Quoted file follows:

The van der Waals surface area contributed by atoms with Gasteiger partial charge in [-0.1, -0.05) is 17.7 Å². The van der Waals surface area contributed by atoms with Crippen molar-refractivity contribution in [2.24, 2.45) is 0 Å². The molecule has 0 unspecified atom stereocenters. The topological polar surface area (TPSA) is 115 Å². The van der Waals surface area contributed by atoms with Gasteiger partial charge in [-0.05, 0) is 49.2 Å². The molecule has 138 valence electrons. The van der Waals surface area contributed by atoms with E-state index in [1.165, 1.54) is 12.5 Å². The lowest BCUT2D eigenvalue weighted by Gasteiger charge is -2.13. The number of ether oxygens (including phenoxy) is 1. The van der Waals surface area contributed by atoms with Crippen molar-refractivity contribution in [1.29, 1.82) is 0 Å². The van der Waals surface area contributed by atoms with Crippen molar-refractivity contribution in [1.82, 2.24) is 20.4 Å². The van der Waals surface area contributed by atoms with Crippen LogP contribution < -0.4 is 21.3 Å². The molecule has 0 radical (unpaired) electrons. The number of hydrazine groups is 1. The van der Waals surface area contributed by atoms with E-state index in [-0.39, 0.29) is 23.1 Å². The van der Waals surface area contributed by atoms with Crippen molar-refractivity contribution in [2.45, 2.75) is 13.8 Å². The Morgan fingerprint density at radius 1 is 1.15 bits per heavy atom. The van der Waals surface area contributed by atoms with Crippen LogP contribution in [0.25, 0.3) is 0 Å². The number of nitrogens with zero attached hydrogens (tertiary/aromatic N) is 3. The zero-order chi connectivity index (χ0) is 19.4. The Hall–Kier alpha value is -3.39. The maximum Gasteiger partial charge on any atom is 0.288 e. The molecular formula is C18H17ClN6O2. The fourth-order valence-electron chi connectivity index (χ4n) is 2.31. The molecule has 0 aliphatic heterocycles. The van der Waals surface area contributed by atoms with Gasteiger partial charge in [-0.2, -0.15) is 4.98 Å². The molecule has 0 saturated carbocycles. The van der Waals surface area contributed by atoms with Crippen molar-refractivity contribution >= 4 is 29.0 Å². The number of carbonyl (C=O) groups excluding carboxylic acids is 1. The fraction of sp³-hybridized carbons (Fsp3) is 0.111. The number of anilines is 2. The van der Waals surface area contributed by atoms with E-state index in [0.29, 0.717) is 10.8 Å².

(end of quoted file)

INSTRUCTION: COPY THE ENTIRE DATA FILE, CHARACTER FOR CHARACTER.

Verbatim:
The van der Waals surface area contributed by atoms with Gasteiger partial charge in [-0.1, -0.05) is 17.7 Å². The van der Waals surface area contributed by atoms with Crippen molar-refractivity contribution in [2.24, 2.45) is 0 Å². The molecule has 0 unspecified atom stereocenters. The topological polar surface area (TPSA) is 115 Å². The van der Waals surface area contributed by atoms with Gasteiger partial charge in [-0.05, 0) is 49.2 Å². The molecule has 138 valence electrons. The van der Waals surface area contributed by atoms with E-state index in [1.165, 1.54) is 12.5 Å². The lowest BCUT2D eigenvalue weighted by Gasteiger charge is -2.13. The number of ether oxygens (including phenoxy) is 1. The van der Waals surface area contributed by atoms with Crippen molar-refractivity contribution in [1.29, 1.82) is 0 Å². The van der Waals surface area contributed by atoms with Crippen molar-refractivity contribution in [1.82, 2.24) is 20.4 Å². The van der Waals surface area contributed by atoms with Crippen LogP contribution < -0.4 is 21.3 Å². The molecule has 0 radical (unpaired) electrons. The number of hydrazine groups is 1. The van der Waals surface area contributed by atoms with E-state index in [-0.39, 0.29) is 23.1 Å². The van der Waals surface area contributed by atoms with Crippen molar-refractivity contribution in [2.45, 2.75) is 13.8 Å². The Morgan fingerprint density at radius 1 is 1.15 bits per heavy atom. The van der Waals surface area contributed by atoms with Crippen LogP contribution in [0.25, 0.3) is 0 Å². The number of nitrogens with zero attached hydrogens (tertiary/aromatic N) is 3. The zero-order chi connectivity index (χ0) is 19.4. The Hall–Kier alpha value is -3.39. The maximum Gasteiger partial charge on any atom is 0.288 e. The molecular formula is C18H17ClN6O2. The fourth-order valence-electron chi connectivity index (χ4n) is 2.31. The molecule has 0 aliphatic heterocycles. The van der Waals surface area contributed by atoms with Gasteiger partial charge in [-0.2, -0.15) is 4.98 Å². The molecule has 0 saturated carbocycles. The van der Waals surface area contributed by atoms with Crippen molar-refractivity contribution >= 4 is 29.0 Å². The number of carbonyl (C=O) groups excluding carboxylic acids is 1. The fraction of sp³-hybridized carbons (Fsp3) is 0.111. The number of anilines is 2. The van der Waals surface area contributed by atoms with E-state index in [0.29, 0.717) is 10.8 Å².